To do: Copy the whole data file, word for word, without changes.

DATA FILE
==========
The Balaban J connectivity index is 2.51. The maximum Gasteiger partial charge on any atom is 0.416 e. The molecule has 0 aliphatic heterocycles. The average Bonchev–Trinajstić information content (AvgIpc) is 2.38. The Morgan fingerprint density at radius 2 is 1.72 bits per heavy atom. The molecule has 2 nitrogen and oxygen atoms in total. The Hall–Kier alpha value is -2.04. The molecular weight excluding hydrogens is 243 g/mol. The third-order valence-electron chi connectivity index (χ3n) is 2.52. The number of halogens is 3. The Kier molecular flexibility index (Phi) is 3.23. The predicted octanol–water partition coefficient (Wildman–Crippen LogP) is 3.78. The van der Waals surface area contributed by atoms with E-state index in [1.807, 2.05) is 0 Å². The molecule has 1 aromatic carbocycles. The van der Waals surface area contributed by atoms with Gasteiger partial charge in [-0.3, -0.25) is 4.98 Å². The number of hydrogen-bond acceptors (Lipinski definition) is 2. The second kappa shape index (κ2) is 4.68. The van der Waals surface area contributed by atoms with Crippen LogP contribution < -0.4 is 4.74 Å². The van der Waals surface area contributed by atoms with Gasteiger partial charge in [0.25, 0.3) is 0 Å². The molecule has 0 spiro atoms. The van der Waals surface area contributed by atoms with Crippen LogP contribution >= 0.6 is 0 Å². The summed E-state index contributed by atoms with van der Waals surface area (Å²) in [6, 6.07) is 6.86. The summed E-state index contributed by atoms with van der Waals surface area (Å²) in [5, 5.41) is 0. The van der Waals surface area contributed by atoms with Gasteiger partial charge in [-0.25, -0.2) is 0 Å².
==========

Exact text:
The Balaban J connectivity index is 2.51. The maximum Gasteiger partial charge on any atom is 0.416 e. The molecule has 0 aliphatic heterocycles. The average Bonchev–Trinajstić information content (AvgIpc) is 2.38. The Morgan fingerprint density at radius 2 is 1.72 bits per heavy atom. The molecule has 2 nitrogen and oxygen atoms in total. The Hall–Kier alpha value is -2.04. The molecular weight excluding hydrogens is 243 g/mol. The third-order valence-electron chi connectivity index (χ3n) is 2.52. The number of halogens is 3. The Kier molecular flexibility index (Phi) is 3.23. The predicted octanol–water partition coefficient (Wildman–Crippen LogP) is 3.78. The van der Waals surface area contributed by atoms with E-state index in [1.807, 2.05) is 0 Å². The molecule has 1 aromatic carbocycles. The van der Waals surface area contributed by atoms with Gasteiger partial charge in [-0.3, -0.25) is 4.98 Å². The number of hydrogen-bond acceptors (Lipinski definition) is 2. The second kappa shape index (κ2) is 4.68. The van der Waals surface area contributed by atoms with Crippen LogP contribution < -0.4 is 4.74 Å². The van der Waals surface area contributed by atoms with Gasteiger partial charge in [0.25, 0.3) is 0 Å². The molecule has 0 spiro atoms. The van der Waals surface area contributed by atoms with Crippen LogP contribution >= 0.6 is 0 Å². The summed E-state index contributed by atoms with van der Waals surface area (Å²) in [6, 6.07) is 6.86. The summed E-state index contributed by atoms with van der Waals surface area (Å²) in [5, 5.41) is 0. The van der Waals surface area contributed by atoms with Gasteiger partial charge in [-0.25, -0.2) is 0 Å².